In 2014, according to U.S. Department of Education projections, the demographics of the nation’s classrooms were set to break a historic barrier: For the first time, the majority of students in America’s public schools would no longer be white.
Based on population trends, National Center for Education Statistics predicted that 50.3 percent of the student body for the 2014-15 school year would be people of color — a precursor to the country as a whole becoming majority-minority in the next three decades. (The Office for Civil Rights is expected to release more complete student demographic information for that time span in the next year.)
The system’s demographic shift is partially linked to a decline in the white population, which dropped from 58.45 percent of students in 2003-04 to an estimated 50.4 percent a decade later. During the same period, the percentage of blacks dropped slightly, from 16.88 percent to roughly 15.5 percent, while the Asian population saw a small increase, from 4.53 percent to an estimated 5.2 percent.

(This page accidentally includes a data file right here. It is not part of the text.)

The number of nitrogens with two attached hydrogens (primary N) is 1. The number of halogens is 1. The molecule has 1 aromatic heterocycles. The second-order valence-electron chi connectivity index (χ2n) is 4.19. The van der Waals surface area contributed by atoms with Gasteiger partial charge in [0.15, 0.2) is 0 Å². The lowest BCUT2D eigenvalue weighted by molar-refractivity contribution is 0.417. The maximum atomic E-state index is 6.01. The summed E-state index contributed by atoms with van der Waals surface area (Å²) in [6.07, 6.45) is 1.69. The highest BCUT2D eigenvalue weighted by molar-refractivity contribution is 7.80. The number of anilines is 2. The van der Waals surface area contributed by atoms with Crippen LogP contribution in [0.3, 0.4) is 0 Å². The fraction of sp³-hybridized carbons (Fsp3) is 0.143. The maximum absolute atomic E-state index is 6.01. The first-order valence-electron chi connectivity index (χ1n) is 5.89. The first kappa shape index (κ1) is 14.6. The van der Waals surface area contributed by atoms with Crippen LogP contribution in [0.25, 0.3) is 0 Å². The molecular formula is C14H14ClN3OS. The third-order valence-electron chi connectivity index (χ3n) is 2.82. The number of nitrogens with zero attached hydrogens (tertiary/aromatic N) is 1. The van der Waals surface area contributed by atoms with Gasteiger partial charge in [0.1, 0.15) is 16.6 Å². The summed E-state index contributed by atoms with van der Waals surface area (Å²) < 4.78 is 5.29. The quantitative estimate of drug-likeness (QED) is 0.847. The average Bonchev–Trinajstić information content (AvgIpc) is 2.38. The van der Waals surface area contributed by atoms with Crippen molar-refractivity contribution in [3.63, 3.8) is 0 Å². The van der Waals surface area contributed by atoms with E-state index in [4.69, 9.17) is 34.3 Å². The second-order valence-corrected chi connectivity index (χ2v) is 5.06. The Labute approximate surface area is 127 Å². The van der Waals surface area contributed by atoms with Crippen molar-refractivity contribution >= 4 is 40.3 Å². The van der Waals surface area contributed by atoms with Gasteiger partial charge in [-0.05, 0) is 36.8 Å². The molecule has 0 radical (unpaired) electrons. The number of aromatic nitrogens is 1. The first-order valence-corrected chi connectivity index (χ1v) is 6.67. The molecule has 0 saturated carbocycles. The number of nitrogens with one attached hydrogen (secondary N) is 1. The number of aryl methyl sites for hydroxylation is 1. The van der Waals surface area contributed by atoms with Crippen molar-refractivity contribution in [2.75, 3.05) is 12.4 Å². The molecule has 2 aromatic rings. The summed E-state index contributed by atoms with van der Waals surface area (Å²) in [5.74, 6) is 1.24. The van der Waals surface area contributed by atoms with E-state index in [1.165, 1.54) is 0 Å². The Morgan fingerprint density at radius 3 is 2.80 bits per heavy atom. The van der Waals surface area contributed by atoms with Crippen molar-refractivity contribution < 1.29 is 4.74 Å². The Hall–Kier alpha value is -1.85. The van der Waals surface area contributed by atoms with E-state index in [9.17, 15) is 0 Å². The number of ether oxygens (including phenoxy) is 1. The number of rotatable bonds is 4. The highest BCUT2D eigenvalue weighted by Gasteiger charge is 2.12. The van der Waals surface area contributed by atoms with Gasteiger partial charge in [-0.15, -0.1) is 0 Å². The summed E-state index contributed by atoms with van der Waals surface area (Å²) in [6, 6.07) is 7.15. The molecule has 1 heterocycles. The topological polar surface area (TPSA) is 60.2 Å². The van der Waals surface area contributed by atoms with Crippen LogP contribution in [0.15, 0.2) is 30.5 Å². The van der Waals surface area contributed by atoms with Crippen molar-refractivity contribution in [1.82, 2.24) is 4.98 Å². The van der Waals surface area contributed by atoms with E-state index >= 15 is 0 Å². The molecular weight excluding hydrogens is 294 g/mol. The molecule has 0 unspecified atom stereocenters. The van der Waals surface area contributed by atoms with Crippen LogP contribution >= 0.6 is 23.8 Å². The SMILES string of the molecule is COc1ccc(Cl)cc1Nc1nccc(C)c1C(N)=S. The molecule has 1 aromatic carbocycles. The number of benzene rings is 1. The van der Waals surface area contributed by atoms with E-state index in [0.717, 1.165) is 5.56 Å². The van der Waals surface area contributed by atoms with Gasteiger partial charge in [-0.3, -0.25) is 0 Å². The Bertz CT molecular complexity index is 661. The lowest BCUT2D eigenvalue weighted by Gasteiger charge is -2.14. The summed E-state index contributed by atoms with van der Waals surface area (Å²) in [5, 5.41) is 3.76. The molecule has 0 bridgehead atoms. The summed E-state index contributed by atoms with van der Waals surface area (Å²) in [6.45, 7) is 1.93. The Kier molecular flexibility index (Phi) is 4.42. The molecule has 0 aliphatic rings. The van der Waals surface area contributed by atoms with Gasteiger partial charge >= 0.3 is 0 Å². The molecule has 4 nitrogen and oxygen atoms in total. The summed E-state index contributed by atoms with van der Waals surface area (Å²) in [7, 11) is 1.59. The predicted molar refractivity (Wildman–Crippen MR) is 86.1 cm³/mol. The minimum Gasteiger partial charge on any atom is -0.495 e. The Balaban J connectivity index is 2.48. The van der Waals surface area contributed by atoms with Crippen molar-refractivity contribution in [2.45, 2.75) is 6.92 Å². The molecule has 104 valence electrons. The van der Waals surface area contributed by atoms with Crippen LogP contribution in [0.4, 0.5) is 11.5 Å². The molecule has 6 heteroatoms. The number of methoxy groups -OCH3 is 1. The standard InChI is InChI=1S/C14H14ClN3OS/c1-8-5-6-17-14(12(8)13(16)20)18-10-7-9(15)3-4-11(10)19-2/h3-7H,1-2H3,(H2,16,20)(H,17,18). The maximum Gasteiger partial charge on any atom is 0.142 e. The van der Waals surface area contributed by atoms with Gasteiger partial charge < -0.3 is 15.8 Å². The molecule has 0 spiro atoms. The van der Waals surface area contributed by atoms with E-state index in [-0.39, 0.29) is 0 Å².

But the shift is largely driven by exponential growth in the Hispanic population, which is younger and has a higher fertility rate than that of whites. Latino students made up 24.8 percent in 2013-14, up from 18.94 percent in 2003-04. During that span, every state saw its share of Hispanic students increase. Over the same period, every state except Mississippi and Washington, D.C., saw its share of white students decline.
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A snapshot of how the U.S. education system breaks down by race, using the most recent numbers available:
Go Deeper: Learn more about how each student subgroup shifted over the past decade — and how this all compares to the stagnant racial diversity of America’s teaching force.
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